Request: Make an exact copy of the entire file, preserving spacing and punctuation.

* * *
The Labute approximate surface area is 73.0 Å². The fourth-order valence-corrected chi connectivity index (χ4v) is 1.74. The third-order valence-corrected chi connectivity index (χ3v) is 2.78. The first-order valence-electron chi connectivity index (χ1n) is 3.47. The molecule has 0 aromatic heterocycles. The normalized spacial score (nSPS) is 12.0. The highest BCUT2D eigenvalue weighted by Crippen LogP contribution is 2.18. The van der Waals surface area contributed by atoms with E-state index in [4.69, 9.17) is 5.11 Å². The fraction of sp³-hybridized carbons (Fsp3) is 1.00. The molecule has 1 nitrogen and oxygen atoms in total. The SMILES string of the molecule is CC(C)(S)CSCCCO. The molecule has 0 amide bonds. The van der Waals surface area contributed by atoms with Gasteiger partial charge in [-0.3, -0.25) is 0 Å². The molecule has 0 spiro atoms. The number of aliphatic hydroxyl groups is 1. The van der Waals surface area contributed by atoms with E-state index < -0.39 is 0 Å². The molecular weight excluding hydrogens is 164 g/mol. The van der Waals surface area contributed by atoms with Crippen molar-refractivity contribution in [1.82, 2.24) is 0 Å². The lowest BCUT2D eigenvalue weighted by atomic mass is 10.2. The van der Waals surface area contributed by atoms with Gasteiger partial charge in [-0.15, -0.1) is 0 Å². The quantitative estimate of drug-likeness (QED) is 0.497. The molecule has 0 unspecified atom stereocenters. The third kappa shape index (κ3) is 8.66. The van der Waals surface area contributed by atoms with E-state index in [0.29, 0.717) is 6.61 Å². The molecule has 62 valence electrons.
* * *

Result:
The Labute approximate surface area is 73.0 Å². The fourth-order valence-corrected chi connectivity index (χ4v) is 1.74. The third-order valence-corrected chi connectivity index (χ3v) is 2.78. The first-order valence-electron chi connectivity index (χ1n) is 3.47. The molecule has 0 aromatic heterocycles. The normalized spacial score (nSPS) is 12.0. The highest BCUT2D eigenvalue weighted by Crippen LogP contribution is 2.18. The van der Waals surface area contributed by atoms with E-state index in [4.69, 9.17) is 5.11 Å². The fraction of sp³-hybridized carbons (Fsp3) is 1.00. The molecule has 1 nitrogen and oxygen atoms in total. The SMILES string of the molecule is CC(C)(S)CSCCCO. The molecule has 0 amide bonds. The van der Waals surface area contributed by atoms with Gasteiger partial charge in [-0.3, -0.25) is 0 Å². The molecule has 0 spiro atoms. The number of aliphatic hydroxyl groups is 1. The van der Waals surface area contributed by atoms with E-state index < -0.39 is 0 Å². The molecular weight excluding hydrogens is 164 g/mol. The van der Waals surface area contributed by atoms with Crippen molar-refractivity contribution in [1.82, 2.24) is 0 Å². The lowest BCUT2D eigenvalue weighted by atomic mass is 10.2. The van der Waals surface area contributed by atoms with Gasteiger partial charge in [-0.15, -0.1) is 0 Å². The quantitative estimate of drug-likeness (QED) is 0.497. The molecule has 0 unspecified atom stereocenters. The third kappa shape index (κ3) is 8.66. The van der Waals surface area contributed by atoms with E-state index in [0.29, 0.717) is 6.61 Å². The molecule has 62 valence electrons.